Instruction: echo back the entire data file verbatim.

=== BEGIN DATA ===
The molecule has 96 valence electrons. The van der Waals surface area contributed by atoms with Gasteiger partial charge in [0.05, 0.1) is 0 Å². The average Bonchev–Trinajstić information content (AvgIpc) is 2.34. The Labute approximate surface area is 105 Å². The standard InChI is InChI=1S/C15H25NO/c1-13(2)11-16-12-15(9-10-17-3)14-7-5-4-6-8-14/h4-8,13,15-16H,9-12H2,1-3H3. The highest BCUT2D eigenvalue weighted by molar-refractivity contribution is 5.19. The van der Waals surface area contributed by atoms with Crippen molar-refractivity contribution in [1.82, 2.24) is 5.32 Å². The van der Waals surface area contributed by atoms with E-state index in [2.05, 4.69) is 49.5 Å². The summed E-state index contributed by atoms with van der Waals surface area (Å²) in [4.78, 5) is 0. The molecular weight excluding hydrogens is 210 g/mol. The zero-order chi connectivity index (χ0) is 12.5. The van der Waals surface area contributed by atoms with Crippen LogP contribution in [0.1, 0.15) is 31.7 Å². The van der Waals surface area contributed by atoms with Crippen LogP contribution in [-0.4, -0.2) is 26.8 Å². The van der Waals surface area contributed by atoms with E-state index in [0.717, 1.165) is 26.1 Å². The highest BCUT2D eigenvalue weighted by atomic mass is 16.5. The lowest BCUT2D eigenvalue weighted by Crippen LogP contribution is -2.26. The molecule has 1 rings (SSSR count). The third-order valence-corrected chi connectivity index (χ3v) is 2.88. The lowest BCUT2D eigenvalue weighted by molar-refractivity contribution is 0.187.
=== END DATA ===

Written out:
The molecule has 96 valence electrons. The van der Waals surface area contributed by atoms with Gasteiger partial charge in [0.05, 0.1) is 0 Å². The average Bonchev–Trinajstić information content (AvgIpc) is 2.34. The Labute approximate surface area is 105 Å². The standard InChI is InChI=1S/C15H25NO/c1-13(2)11-16-12-15(9-10-17-3)14-7-5-4-6-8-14/h4-8,13,15-16H,9-12H2,1-3H3. The highest BCUT2D eigenvalue weighted by molar-refractivity contribution is 5.19. The van der Waals surface area contributed by atoms with Crippen molar-refractivity contribution in [1.82, 2.24) is 5.32 Å². The van der Waals surface area contributed by atoms with E-state index in [2.05, 4.69) is 49.5 Å². The summed E-state index contributed by atoms with van der Waals surface area (Å²) in [4.78, 5) is 0. The molecular weight excluding hydrogens is 210 g/mol. The zero-order chi connectivity index (χ0) is 12.5. The van der Waals surface area contributed by atoms with Crippen LogP contribution in [0.1, 0.15) is 31.7 Å². The van der Waals surface area contributed by atoms with Crippen LogP contribution in [-0.4, -0.2) is 26.8 Å². The van der Waals surface area contributed by atoms with E-state index in [0.717, 1.165) is 26.1 Å². The highest BCUT2D eigenvalue weighted by atomic mass is 16.5. The lowest BCUT2D eigenvalue weighted by Crippen LogP contribution is -2.26. The molecule has 1 rings (SSSR count). The third-order valence-corrected chi connectivity index (χ3v) is 2.88. The lowest BCUT2D eigenvalue weighted by molar-refractivity contribution is 0.187.